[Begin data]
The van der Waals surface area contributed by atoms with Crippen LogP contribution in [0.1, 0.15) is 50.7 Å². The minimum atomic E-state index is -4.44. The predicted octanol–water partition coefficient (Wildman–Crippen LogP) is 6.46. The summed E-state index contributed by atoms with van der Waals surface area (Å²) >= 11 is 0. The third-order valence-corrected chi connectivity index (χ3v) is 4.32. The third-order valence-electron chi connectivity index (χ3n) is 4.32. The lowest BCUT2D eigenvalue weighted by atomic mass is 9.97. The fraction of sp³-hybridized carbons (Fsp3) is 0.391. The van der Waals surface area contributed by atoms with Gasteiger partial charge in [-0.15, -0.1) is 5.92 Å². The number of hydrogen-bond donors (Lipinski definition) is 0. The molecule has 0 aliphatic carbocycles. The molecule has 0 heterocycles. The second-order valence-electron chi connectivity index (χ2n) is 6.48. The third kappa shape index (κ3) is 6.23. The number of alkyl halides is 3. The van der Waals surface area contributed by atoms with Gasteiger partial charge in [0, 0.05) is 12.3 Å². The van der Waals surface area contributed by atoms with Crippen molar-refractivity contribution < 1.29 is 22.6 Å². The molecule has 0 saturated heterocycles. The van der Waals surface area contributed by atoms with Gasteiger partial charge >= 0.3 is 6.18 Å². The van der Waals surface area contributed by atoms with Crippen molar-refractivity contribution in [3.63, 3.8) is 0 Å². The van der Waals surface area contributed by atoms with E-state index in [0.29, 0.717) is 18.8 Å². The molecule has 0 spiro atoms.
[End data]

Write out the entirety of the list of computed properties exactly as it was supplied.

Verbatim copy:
The van der Waals surface area contributed by atoms with Crippen LogP contribution in [0.1, 0.15) is 50.7 Å². The minimum atomic E-state index is -4.44. The predicted octanol–water partition coefficient (Wildman–Crippen LogP) is 6.46. The summed E-state index contributed by atoms with van der Waals surface area (Å²) >= 11 is 0. The third-order valence-corrected chi connectivity index (χ3v) is 4.32. The third-order valence-electron chi connectivity index (χ3n) is 4.32. The lowest BCUT2D eigenvalue weighted by atomic mass is 9.97. The fraction of sp³-hybridized carbons (Fsp3) is 0.391. The van der Waals surface area contributed by atoms with Gasteiger partial charge in [-0.15, -0.1) is 5.92 Å². The number of hydrogen-bond donors (Lipinski definition) is 0. The molecule has 0 aliphatic carbocycles. The molecule has 0 heterocycles. The second-order valence-electron chi connectivity index (χ2n) is 6.48. The third kappa shape index (κ3) is 6.23. The number of alkyl halides is 3. The van der Waals surface area contributed by atoms with Gasteiger partial charge in [0, 0.05) is 12.3 Å². The van der Waals surface area contributed by atoms with Crippen molar-refractivity contribution < 1.29 is 22.6 Å². The molecule has 0 saturated heterocycles. The van der Waals surface area contributed by atoms with Gasteiger partial charge >= 0.3 is 6.18 Å². The van der Waals surface area contributed by atoms with Crippen molar-refractivity contribution in [3.63, 3.8) is 0 Å². The van der Waals surface area contributed by atoms with E-state index in [0.29, 0.717) is 18.8 Å². The molecule has 0 spiro atoms.